There's one clear way the world can help the Syrian people. The Trump administration is doing the opposite.
A group of women in Nashville found hope through Thistle Farms. Now they're taking a social enterprise project to Greece.
When we live in God’s grace, the distinction between wilderness and city collapses.
The etymology is uncertain, but the meaning is clear.
In offering another refugee his citizenship, Chuong Nguyen is not submitting a transactional sort of sacrifice. He is giving a gift of selfless love.
Refugee resettlement works. Here's why.
In Rio, refugees will compete under an international flag. Maybe this will inspire new reflection on the purpose of a nation.
Shortly after the terrorist attacks in Paris in mid-November, Texas senator and Republican presidential candidate Ted Cruz set off a flurry of controversy when he announced that he believed the federal government should bar Muslim refugees fleeing violence and civil war in Syria from resettling in the United States. He stated on Fox News, “on the other hand, Christians who are being targeted for genocide, for persecution, Christians who are being beheaded or crucified, we should be providing safe haven to them.” After President Obama described these sentiments as “shameful” and “un-American,” Cruz doubled down.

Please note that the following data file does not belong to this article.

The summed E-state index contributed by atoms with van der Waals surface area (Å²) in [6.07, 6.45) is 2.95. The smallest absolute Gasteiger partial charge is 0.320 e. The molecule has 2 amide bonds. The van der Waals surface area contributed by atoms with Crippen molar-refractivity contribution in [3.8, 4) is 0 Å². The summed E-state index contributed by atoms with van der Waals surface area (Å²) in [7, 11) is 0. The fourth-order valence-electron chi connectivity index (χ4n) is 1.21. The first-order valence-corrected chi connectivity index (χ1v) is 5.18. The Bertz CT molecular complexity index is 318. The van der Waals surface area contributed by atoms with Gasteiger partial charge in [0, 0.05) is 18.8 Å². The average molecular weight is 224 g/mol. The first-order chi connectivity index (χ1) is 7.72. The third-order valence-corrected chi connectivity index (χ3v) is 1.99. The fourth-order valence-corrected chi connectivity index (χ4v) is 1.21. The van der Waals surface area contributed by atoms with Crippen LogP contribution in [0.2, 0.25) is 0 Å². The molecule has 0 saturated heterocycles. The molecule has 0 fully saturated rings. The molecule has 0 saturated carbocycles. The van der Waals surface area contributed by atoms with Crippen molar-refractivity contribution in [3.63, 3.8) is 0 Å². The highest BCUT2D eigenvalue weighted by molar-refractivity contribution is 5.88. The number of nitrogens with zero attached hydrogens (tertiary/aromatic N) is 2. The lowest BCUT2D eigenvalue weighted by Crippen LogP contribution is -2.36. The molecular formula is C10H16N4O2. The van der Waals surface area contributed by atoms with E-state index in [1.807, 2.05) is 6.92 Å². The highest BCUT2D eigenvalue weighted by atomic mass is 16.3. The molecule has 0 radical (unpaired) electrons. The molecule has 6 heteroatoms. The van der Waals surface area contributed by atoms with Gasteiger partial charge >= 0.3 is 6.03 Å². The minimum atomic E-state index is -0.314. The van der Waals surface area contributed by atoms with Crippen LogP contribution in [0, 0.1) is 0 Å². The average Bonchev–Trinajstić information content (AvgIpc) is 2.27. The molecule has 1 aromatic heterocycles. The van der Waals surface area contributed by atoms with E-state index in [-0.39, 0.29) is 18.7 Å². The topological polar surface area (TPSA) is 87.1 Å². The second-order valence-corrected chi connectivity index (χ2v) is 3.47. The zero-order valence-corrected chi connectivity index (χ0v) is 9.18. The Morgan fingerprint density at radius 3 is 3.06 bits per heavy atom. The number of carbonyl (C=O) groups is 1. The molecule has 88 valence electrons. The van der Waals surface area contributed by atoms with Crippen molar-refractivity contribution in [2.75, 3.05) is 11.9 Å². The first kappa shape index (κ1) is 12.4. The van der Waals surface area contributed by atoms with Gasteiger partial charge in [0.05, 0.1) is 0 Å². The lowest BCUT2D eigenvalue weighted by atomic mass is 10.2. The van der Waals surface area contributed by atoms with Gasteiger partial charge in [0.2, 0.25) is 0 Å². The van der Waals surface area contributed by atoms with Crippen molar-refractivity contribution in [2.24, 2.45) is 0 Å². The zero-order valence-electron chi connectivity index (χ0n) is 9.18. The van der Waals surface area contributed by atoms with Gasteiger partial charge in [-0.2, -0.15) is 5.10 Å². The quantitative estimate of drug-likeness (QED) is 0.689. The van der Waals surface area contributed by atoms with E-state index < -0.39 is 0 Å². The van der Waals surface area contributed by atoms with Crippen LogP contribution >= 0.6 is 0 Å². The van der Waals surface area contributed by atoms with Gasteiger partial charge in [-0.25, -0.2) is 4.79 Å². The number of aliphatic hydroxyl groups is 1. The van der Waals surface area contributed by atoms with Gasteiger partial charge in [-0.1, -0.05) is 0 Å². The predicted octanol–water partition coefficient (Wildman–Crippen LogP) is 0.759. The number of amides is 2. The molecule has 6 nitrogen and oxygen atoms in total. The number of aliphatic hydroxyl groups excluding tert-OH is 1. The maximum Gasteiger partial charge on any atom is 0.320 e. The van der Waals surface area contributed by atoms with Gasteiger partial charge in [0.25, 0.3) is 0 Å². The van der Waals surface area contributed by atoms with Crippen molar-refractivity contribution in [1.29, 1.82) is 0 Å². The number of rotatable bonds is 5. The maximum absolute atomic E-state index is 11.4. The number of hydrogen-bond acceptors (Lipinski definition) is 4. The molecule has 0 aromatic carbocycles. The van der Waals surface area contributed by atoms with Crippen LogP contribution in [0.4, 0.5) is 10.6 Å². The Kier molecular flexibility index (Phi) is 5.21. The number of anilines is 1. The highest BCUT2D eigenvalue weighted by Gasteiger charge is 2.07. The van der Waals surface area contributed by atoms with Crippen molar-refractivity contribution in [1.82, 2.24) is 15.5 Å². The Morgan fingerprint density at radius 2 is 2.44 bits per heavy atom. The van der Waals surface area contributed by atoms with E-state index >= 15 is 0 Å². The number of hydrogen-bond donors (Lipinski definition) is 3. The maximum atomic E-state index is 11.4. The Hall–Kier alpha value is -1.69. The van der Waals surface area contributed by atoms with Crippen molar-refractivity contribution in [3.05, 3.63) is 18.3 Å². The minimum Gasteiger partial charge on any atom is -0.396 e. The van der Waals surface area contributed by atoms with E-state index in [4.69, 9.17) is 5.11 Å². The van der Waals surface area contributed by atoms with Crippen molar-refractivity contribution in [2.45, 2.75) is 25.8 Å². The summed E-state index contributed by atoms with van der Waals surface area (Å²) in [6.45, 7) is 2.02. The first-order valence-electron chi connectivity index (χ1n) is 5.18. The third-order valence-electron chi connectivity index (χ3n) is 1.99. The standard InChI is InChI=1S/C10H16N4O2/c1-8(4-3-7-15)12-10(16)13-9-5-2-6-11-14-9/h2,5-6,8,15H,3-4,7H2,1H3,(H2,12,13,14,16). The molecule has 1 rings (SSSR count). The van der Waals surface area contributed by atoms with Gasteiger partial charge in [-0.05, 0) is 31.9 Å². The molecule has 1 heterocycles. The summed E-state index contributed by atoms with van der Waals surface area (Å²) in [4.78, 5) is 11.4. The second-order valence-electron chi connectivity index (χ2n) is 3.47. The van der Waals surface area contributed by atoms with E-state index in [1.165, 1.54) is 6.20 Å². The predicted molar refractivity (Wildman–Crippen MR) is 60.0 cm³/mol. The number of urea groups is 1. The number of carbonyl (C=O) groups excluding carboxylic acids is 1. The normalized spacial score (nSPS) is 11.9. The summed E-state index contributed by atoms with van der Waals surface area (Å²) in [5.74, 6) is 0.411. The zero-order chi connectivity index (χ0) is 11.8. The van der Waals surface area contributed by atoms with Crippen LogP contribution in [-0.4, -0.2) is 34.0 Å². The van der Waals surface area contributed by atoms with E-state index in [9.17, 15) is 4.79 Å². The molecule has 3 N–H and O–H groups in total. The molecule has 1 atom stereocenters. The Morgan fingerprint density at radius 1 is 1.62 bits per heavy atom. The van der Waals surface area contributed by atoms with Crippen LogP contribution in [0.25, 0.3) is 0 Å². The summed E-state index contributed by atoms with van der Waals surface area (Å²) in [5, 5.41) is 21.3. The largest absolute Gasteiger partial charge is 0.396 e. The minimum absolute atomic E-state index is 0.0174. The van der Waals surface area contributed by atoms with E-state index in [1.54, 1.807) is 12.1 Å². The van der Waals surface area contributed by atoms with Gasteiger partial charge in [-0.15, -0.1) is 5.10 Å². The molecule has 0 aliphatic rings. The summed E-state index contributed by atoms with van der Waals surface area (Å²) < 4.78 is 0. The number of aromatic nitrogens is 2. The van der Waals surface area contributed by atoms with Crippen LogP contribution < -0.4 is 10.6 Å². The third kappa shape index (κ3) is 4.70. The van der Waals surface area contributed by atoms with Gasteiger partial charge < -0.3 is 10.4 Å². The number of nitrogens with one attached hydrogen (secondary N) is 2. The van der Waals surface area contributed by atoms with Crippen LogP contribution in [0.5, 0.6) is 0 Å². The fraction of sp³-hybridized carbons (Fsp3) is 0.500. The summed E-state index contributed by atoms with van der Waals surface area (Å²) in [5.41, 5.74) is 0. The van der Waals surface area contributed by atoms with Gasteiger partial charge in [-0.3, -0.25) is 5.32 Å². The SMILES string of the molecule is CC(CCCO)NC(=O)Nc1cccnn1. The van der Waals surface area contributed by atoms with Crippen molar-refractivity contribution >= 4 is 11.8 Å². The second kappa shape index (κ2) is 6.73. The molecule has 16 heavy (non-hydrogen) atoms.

The prospect of Syrian refugees entering the U.S. has unleashed a wave of fear. But fear, while understandable, is an unreliable guide to policy.
Religious people have been their own worst enemies in recent weeks. First came a study from the journal Current Biology showing that children from religious families are less generous and more punitive than their peers, and that the more exposure to religion they received, the worse they behaved.